Where Are All the African American Creative Directors?

When I got my start in advertising and marketing fifteen years ago it was as a copywriter, and it was because of Corwin Stone, a creative director who saw something in my writing and decided to take a chance. Corwin and I are still friends to this day, and I’d like to say that he was the first of many African American creatives that I’ve had the pleasure of working with over the years, but I can’t.

In fact, over the last 15 years of working on both the agency and client sides in the Bay Area, I’ve encountered very few minority creatives. The question I ask myself is why? Are minorities being pushed away from advertising as a career path? Are they even aware of it to begin with? Are educated individuals being encouraged to pursue more scholarly career paths such as business and medicine? Are veteran creatives within the industry doing their part to offer young minorities the same foot-in-the-door opportunities that whites are receiving? What does Corwin think of all this?

I decided to call him up and find out.

Creative director Corwin Stone

Creative director Corwin Stone has been a positive influence on my life and career.

“In my experience the problem isn’t limited to young African American kids, but to kids in general” said Corwin, who these days helps run the Bay Area design house Christian Takada. “In high school I did a lot of letter press, screen printing and making of bumper stickers, but had absolutely no idea that what I was doing was this thing called graphic design. I knew I was an artist but figured I had to become an architect or a painter to earn a living. It wasn’t until one day my brother’s friend came back from college and said he was redesigning the Lucky Charms cereal box that I had my ah-hah moment.”

My research uncovered a very small group of pioneer African American creative directors. They include Archie Boston, author of Fly In The Buttermilk: Memoirs of an African American in Advertising, Design & Design Education and the late Georg Olden, who is recognized for his contributions to the field of television graphics and advertising. Mr. Olden was also the recipient of the coveted Medal of AIGA.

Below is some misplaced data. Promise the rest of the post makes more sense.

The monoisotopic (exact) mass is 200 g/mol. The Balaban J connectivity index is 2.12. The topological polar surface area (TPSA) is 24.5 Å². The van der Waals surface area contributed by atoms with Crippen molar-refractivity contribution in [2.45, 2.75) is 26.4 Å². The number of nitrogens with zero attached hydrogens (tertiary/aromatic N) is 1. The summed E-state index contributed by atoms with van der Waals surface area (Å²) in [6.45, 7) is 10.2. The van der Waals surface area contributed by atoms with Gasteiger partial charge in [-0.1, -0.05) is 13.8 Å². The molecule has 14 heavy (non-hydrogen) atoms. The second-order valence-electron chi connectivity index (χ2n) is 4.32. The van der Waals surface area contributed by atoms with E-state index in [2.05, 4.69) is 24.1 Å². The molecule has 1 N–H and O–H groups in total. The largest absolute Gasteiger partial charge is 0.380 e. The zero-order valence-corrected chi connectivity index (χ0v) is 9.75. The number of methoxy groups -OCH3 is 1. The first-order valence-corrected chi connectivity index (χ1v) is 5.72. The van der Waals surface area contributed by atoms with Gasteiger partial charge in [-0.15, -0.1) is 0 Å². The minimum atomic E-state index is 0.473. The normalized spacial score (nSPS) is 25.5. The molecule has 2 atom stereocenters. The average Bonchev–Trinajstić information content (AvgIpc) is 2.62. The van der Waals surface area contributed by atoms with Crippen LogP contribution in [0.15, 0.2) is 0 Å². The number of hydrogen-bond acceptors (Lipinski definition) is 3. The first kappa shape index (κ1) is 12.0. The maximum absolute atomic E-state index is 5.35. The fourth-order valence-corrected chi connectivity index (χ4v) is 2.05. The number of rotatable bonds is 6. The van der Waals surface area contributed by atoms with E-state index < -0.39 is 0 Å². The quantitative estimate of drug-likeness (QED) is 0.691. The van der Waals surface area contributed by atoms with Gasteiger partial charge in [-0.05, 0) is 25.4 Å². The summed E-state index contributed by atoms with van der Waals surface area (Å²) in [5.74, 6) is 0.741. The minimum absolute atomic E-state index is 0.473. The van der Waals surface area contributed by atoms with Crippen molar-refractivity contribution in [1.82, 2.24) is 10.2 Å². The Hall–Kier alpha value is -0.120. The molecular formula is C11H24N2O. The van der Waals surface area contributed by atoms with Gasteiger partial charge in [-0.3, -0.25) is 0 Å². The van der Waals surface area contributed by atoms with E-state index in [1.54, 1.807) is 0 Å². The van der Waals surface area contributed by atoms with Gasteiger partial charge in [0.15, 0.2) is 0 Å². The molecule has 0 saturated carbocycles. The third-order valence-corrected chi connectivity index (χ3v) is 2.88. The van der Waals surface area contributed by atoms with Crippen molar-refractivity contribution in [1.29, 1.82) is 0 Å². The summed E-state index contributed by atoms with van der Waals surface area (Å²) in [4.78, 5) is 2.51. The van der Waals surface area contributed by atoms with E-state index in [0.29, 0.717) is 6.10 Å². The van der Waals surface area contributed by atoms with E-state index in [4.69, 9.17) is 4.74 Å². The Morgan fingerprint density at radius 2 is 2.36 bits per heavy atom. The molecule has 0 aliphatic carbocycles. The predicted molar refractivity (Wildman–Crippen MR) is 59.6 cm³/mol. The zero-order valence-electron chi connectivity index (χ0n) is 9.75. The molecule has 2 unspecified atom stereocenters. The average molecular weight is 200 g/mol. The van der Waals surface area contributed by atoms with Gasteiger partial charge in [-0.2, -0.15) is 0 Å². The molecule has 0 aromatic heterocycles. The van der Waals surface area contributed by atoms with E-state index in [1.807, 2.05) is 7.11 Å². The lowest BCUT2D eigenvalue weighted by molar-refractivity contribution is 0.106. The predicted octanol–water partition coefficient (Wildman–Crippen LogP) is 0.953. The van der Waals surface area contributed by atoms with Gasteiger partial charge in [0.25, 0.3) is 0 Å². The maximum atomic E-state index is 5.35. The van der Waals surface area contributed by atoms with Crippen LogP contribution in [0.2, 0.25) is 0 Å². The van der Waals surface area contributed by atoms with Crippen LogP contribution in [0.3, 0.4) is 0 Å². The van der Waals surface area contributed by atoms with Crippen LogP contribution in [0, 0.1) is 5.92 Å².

There are also some recent projects taken on by industry organizations that are designed to address the issue of racial diversity within the advertising and marketing industry. The projects include theMarcus Graham Project, which was started in 2007 by University of Missouri-Columbia grad Lincoln Stephens and named after the Eddie Murphy character in the movie Boomerang. The Marcus Graham Project helps to mentor young, racially diverse professionals “within the advertising, media and marketing industry.”

There is also the film The Pursuit of Passion: Diversity in Advertising, which was funded by VCU Brandcenter and The 4As and includes faces from TBWAChiatDay, Ogilvy & Mather, Young & Rubicam Brands, and more. The film aims to inform and inspire racial diversity within advertising and marketing.

Since Corwin grew up not knowing his options, he’s always looking for ways to help students, people and brands know what their options are. Being left without the proper information, especially for young creatives, can ruin a person’s chances of finding a career path that fulfills them.

“Our agency recently did a pitch for a university located in the desert southwest,” he said, “and it included an interactive tool that would allow students, minorities and otherwise, to enter into the system what they like to do, after which point it will spit out career options that might not have occurred to them. What 16, 17, or 18-year-old kid growing up in Los Angeles, San Francisco or anywhere else knows that they can make a living in graphic design? Very few even know what graphic design is, even though it’s staring them in the face a hundred times a day. That’s what we need to change.”

As a successful creative who’s worked in a lot of shops, I’d love to see an influx of talent, minority and otherwise, in the years to come. Our field is a great one in part because it allows us to influence popular culture. Shouldn’t we then represent that culture by using all the voices and points of view that make it up?